Figure 2
Hemoglobin A1c (HbA1c) and Fasting Plasma Glucose (FPG) change by treatment group and year
Figure 3
Diabetes medication usage by treatment group
Table 1
MI Results* for change in continuous variables by intervention condition

Body weight and composition

At 3 years, modeled reductions in body weight, BMI, and waist circumference were greater after RYGB and LAGB than after lifestyle treatment alone (Table 1). The percent reduction in body weight was also greater after RYGB than after LAGB (p=0.0002). Figure 4 shows the modeled mean (SE) percent weight change from baseline to each of 3 follow up time points by treatment group; RYGB 29.1% (1.6) at year 1 to 25.0%(2.0) at year 3, LAGB 18.5% (1.7) at year 1 to 15.0%(2.0) at year 3, LWLI 7.6%(1.9) at year 1 to 5.7% (2.4) at year 3.

Figure 4
Percent weight change from baseline by treatment groupa

Modeled change in body composition is shown in Table 1. Change in percent body fat at 3-year follow up was significantly greater in RYGB compared to both LABG and LWLI [−10.7% (1.3), −5.6% (1.2), and −3.1% (1.4), respectively, both pairwise p<0.01]. The change in mean(SE) kilograms of lean mass from baseline to Year 3 was significantly less in LWLI [−0.6 (1.0)] compared to LAGB [−2.8 (0.8), p=0.0440] and RYGB [−5.6 (0.8), p<0.0001], and in LAGB compared to RYGB (p=0.0042). There was also a different pattern in mean bone mass over time between the groups (p=0.0004), showing the reduction in bone mass from baseline to Year 3 to be greater in RYGB compared to both LAGB (p=0.0003) and LWLI (p<0.0001).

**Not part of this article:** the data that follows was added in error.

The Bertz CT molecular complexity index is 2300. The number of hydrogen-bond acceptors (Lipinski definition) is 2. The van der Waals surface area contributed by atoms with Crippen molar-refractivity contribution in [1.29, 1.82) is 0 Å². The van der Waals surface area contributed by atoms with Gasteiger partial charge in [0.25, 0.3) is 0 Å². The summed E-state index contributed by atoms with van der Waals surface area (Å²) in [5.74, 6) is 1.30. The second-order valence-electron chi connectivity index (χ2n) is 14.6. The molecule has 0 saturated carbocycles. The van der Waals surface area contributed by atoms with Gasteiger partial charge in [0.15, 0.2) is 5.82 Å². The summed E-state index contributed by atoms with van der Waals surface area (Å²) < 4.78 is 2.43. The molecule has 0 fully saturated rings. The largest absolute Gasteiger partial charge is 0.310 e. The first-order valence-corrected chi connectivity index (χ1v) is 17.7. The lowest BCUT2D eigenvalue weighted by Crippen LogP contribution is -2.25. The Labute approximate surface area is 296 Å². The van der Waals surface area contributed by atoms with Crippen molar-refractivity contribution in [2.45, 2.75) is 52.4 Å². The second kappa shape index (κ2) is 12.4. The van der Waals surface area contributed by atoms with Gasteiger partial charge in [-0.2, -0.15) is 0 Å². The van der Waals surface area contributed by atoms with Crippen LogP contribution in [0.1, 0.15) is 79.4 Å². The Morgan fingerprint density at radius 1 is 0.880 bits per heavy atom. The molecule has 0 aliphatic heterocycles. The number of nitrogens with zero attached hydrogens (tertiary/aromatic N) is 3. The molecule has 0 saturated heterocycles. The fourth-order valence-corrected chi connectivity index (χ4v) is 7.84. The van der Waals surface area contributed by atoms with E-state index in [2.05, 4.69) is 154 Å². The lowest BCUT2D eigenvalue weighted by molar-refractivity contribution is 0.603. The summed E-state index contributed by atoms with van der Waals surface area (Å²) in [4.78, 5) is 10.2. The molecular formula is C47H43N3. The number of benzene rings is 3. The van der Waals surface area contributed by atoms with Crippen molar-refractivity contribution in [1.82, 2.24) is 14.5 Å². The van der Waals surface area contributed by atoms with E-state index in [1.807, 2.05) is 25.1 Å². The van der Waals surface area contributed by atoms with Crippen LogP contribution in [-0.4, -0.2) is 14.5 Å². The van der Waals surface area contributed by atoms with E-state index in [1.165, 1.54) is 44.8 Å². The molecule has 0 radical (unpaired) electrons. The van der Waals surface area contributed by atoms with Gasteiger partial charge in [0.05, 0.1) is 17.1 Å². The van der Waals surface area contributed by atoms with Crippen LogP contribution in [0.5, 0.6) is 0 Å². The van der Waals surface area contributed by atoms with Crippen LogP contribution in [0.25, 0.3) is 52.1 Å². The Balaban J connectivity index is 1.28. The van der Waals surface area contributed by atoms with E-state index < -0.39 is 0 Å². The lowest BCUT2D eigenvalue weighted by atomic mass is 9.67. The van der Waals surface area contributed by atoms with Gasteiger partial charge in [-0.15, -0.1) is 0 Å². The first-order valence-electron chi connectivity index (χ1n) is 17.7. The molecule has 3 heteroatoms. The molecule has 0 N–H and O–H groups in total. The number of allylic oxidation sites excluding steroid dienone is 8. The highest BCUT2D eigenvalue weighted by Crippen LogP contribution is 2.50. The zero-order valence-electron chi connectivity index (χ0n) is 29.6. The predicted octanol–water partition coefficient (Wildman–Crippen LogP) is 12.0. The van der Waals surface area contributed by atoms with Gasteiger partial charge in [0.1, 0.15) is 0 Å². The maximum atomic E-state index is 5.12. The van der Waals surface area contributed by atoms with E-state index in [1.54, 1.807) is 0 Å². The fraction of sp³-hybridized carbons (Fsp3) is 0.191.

Lipids and blood pressure

At 3 years, the RYGB surgical group experienced greater improvements in triglyceride levels (p=0.0028) and high density lipoprotein (HDL) cholesterol levels (p=0.0004) as compared to the lifestyle arm (Table 1). Improvements in systolic and diastolic blood pressure were less consistent, but the RYGB group had the greatest improvements in systolic blood pressure compared to LAGB and LWLI (p<0.05 for both, Table 1) and diastolic blood pressure from baseline to year 3 compared to LAGB (p=0.0005).

Adverse events

There were no complications reported in the LWLI group at any time point up to 3 years and no additional surgical interventions in either of the two surgical groups after year 1 of follow up.11 One infusion port replacement for malposition in a LAGB participant occurred during the first year of follow up. There were no LAGB removals or replacements. All adverse events and complications are shown in Supplemental eTable2.